The years where do they go. New Year Encouragement. Noirin

The years – where do they go?

December - short days, darkness, winter solstice. Pull on a woolly hat, draw the curtains. Another year is coming to its end.

We tend to ignore endings. We’re probably thinking more of Christmas and New Year than of 2019 drawing to a close. But we’re ignoring a hidden treasure. All the effort we had to make during the year – getting through work deadlines, projects, smoothing out relationship troubles, working through the budget – all these are drawing to a close. Shouldn’t we take a moment to savour that? If we make an effort to let 2019 go, then we’ll be much more conscious of what to take up again in 2020.

The Buddha asks us to be conscious of endings. In formal practice we endeavour to track the breath to its end, to that moment when the movement vanishes into stillness.

At the most obvious level, there’s nothing to this. It’s just that a movement has stopped. It doesn’t signify anything.

But when we follow the breath closely, detect each sensation, notice them getting fainter and fainter till they disappear, it can be a different matter. That ‘gone-ness’ can appear highly significant, mysterious. We were looking at sensations, now what are we looking at?

It’s the same as looking back over the years and thinking “Where did they all go?”

Nature abhors a vacuum and our tendency is to fill that mysterious emptiness with thoughts, distractions, musings. But if we can still the mind towards around the end of the breath, we find that part of us wants to rest, to explore whatever remains where sensations stopped.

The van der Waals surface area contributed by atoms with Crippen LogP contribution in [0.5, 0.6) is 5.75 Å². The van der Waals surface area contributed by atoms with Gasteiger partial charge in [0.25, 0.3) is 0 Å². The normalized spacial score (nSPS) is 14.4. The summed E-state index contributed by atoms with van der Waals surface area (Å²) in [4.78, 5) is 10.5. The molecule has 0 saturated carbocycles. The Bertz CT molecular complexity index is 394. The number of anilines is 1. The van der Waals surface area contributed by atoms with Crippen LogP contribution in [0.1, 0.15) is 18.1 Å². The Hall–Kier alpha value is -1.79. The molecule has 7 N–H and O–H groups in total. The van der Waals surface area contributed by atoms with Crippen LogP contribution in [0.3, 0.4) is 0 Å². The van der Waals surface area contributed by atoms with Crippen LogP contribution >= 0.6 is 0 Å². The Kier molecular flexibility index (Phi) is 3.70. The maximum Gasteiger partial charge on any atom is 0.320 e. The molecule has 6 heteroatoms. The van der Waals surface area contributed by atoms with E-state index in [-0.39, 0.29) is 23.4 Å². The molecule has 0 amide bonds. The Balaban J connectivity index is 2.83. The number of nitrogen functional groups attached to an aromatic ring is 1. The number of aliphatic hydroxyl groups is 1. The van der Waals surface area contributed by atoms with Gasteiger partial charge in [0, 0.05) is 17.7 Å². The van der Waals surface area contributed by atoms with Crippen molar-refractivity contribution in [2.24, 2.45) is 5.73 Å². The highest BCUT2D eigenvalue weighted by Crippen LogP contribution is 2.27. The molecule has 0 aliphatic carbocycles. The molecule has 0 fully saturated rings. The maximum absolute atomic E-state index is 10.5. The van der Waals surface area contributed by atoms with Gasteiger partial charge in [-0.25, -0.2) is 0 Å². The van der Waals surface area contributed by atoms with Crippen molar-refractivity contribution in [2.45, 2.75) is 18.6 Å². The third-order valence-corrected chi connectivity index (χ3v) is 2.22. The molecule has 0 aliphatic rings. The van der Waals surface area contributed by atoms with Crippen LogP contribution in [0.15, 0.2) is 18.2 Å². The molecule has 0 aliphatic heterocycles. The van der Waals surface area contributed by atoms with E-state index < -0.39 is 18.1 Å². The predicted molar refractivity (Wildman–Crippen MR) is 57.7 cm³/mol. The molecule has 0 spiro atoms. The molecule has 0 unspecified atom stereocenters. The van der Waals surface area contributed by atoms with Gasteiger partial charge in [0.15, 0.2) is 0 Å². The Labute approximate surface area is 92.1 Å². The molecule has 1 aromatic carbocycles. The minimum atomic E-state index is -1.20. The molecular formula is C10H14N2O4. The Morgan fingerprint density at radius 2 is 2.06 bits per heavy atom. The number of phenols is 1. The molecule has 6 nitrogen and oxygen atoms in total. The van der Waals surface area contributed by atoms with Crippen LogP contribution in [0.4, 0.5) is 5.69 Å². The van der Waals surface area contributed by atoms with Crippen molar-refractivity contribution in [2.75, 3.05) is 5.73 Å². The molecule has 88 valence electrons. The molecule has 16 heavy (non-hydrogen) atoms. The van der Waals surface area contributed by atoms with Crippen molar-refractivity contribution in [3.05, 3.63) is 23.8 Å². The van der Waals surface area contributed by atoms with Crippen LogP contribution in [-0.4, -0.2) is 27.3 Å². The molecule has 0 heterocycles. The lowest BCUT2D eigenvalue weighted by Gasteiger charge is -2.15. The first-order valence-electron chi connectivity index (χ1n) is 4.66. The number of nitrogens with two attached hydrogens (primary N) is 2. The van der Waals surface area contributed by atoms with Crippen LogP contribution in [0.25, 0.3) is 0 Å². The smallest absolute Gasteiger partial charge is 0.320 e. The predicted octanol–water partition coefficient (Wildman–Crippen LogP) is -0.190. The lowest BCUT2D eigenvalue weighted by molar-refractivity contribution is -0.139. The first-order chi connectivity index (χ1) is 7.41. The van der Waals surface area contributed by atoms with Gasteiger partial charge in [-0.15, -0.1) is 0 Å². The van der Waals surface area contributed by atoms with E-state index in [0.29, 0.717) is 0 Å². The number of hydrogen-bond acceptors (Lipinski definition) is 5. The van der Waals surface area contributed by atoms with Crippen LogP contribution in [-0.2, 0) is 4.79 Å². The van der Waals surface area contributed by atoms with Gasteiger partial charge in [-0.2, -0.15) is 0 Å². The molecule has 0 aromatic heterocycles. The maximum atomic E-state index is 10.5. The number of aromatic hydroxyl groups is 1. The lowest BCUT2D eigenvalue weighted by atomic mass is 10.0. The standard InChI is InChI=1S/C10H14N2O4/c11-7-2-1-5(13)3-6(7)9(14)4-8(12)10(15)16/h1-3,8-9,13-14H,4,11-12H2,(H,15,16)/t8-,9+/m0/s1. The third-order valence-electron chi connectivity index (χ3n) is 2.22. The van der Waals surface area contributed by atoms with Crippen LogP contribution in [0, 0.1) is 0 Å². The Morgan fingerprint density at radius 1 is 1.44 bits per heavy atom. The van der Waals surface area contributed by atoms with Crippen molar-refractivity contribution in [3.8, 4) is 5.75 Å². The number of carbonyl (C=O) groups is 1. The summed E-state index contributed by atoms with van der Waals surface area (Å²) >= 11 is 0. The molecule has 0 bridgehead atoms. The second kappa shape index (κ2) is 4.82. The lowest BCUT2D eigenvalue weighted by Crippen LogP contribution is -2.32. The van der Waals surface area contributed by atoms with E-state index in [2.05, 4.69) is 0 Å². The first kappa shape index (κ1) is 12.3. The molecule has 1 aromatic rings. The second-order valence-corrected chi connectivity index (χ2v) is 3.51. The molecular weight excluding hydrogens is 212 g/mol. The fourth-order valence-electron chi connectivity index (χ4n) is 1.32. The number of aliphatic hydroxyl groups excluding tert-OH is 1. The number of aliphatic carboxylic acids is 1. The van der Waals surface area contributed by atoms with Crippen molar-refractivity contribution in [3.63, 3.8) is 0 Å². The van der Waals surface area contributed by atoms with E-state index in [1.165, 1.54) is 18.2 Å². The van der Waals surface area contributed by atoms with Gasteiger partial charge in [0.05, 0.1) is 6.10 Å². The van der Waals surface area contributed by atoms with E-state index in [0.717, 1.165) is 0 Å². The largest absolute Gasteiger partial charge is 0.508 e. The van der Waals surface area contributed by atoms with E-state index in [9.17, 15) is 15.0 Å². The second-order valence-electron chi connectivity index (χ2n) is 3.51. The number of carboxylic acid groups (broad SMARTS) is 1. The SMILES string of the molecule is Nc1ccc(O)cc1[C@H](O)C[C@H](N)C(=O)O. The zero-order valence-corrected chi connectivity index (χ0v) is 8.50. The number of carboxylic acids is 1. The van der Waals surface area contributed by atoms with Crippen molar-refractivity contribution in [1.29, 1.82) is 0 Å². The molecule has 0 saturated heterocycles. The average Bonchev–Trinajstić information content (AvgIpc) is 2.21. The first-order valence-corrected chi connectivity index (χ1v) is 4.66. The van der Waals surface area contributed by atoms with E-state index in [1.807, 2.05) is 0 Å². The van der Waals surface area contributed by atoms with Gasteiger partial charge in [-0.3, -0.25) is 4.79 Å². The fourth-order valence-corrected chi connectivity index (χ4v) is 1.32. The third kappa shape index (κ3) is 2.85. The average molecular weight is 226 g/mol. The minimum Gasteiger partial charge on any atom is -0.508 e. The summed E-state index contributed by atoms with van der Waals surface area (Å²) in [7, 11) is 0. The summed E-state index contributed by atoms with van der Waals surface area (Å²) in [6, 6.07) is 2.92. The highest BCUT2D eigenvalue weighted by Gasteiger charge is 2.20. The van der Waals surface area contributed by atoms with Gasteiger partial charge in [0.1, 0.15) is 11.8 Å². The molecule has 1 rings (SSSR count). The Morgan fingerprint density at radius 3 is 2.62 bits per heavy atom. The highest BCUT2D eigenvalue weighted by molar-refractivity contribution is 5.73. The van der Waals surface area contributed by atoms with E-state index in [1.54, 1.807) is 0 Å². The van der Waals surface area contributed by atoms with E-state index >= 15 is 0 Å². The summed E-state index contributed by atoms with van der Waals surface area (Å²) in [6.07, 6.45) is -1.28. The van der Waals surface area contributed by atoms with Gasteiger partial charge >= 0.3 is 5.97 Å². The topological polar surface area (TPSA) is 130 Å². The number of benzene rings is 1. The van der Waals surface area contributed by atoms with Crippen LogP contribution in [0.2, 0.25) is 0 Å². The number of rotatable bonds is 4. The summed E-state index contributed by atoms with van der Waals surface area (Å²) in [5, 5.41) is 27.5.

The trouble is that we can’t name it. Even the word ‘absence’ misses the mark. The name attempts to capture its essence, make it known. But in the process, destroys it. The name injects sensations, feelings, thoughts where there were none.

Frustrating!  The mind wants to know what it’s dealing with, give it a name. But with practice we notice something within us settling, accepting non-ownership. We learn to allow experience to vanish without casting our mental net of thoughts and words and ideas around that vanishing. The last line from the Vipassana verses starts to make sense: “Truly all conditioned things are transient … once arisen they disappear; their cessation is happiness.”

We can discover peace in endings at other levels in life. Like now, December, the ending of the year. Instead of filling all spare moments with Christmas plans, thinking about the New Year, looking forward to spring, we can savour the dark evenings, bare trees, notice the quietness, see nature at rest. Could we follow her lead, let ourselves rest for a moment, our work for 2019 done?

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